When you're running a small business, the challenges you face extend beyond just making a product and selling enough to keep your revenues strong. The other part you have to consider is actually collecting the debts you're owed – and a lot of SMEs in Australia have found this difficult lately.
Little difficulties with cash flow can add up over time, damaging your business' relationships both internally and externally.
Even if you get your money eventually, you still might have a problem with a "cash flow gap" – in other words, you're collecting payments, but you have trouble keeping up with short-term needs in the meantime, such as paying your suppliers and employees. Little difficulties with cash flow can add up over time, damaging your business' relationships both internally and externally. If these problems fester for too long, you could even go under.
This raises a key question – is it possible to anticipate these gaps and plan for them with help from bookkeeping professionals?
Examining the "cash flow gap" problem
One of the major difficulties new companies face in small business bookkeeping is not making money per se, but rather getting the timing right. Research from Xero found that SMEs have an especially glaring weakness when it comes to collecting debts from large corporations. At the moment, 20 per cent of debts that ASX 200 companies owe to small businesses are overdue by 30 days or more.
For a small organisation that doesn't have the means to sustain operations without quick cash, these gaps in debt collection can be devastating. Xero also found that 60 per cent of businesses cannot survive more than three months without their invoices being paid, and 6 per cent wouldn't even last a single week.
Because this is such a widespread problem, there's a growing level of support for government intervention to fix it. The Xero report also mentioned that 79 per cent of business owners would support a government-backed policy mandating that big businesses pay faster. This is a nice idea, but it's not exactly happening overnight, and small businesses need a strategy for managing cash flow in the meantime.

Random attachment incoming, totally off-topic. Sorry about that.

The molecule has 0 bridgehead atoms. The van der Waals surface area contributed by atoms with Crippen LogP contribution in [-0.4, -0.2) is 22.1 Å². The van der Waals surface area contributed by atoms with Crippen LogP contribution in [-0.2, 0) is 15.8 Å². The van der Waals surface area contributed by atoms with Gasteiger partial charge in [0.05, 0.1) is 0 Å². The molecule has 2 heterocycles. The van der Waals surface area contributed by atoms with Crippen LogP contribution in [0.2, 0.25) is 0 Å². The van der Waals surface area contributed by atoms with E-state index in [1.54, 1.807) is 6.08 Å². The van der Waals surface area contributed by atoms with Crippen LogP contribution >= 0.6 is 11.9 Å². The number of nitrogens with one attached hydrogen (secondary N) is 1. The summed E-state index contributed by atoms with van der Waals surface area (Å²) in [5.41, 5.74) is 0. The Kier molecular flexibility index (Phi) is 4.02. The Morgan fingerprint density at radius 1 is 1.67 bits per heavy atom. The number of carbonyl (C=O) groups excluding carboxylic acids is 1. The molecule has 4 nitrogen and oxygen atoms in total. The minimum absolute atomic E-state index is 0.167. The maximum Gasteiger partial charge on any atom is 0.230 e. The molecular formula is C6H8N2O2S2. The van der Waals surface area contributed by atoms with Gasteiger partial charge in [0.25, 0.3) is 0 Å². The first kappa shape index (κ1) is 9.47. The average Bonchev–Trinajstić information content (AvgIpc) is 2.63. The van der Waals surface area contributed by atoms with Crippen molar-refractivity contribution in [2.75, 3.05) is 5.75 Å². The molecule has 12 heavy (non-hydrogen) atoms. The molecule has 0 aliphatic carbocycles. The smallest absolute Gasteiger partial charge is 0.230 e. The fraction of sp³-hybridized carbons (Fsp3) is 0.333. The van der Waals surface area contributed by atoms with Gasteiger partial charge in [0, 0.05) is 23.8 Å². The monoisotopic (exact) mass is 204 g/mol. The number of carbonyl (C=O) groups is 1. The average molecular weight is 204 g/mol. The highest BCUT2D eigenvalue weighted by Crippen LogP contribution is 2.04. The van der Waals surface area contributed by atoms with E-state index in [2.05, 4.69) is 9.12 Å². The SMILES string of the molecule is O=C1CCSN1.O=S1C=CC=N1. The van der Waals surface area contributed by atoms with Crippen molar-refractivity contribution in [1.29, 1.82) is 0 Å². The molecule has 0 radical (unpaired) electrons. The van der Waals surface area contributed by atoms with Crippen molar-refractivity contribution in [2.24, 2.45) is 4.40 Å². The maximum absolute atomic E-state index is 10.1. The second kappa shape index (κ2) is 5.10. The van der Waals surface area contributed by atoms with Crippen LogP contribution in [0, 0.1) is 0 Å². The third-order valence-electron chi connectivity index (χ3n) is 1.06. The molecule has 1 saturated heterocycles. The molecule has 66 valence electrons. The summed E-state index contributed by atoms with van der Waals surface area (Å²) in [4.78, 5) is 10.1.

A good bookkeeper can help you plan
Because cash flow can be such a confounding issue for SMEs that work with larger companies, it's essential to be proactive and plan for the gaps you're likely to face. This is easier to do when you procure bookkeeping services from the professionals.
An experienced bookkeeper – especially one that has access to modern software with analytical capabilities – can help you anticipate cash flow gaps by drawing up forecasts. Unlike a regular budget, a forecast helps you pinpoint exactly when you expect cash to flow in and out of your business over time, and if you know you're headed for a lean period, you can tighten up your spending and keep out of trouble.
A good cash flow forecast includes not only your expected sales and expenses (rent, taxes, wages and so on), but also precise knowledge of how and when your business partners like to pay and be paid. It should also consider outside variables such as the overall economy and any changes in supply or demand that take place within your industry.
Count on the pros at Accountants Australia
If you're worried about encountering gaps in cash flow at your business, it's time to call in the experts for accounting services in Australia. At Accountants Australia, we can help you unleash the full potential of your business by offering a wide range of services, designed to help you understand your finances and plan ahead.
Whether you're just founding a business and looking to start on solid ground, or you're trying to optimise the performance of your existing company, we're happy to offer support to businesses at all stages. Contact us to learn more about what we can do for you.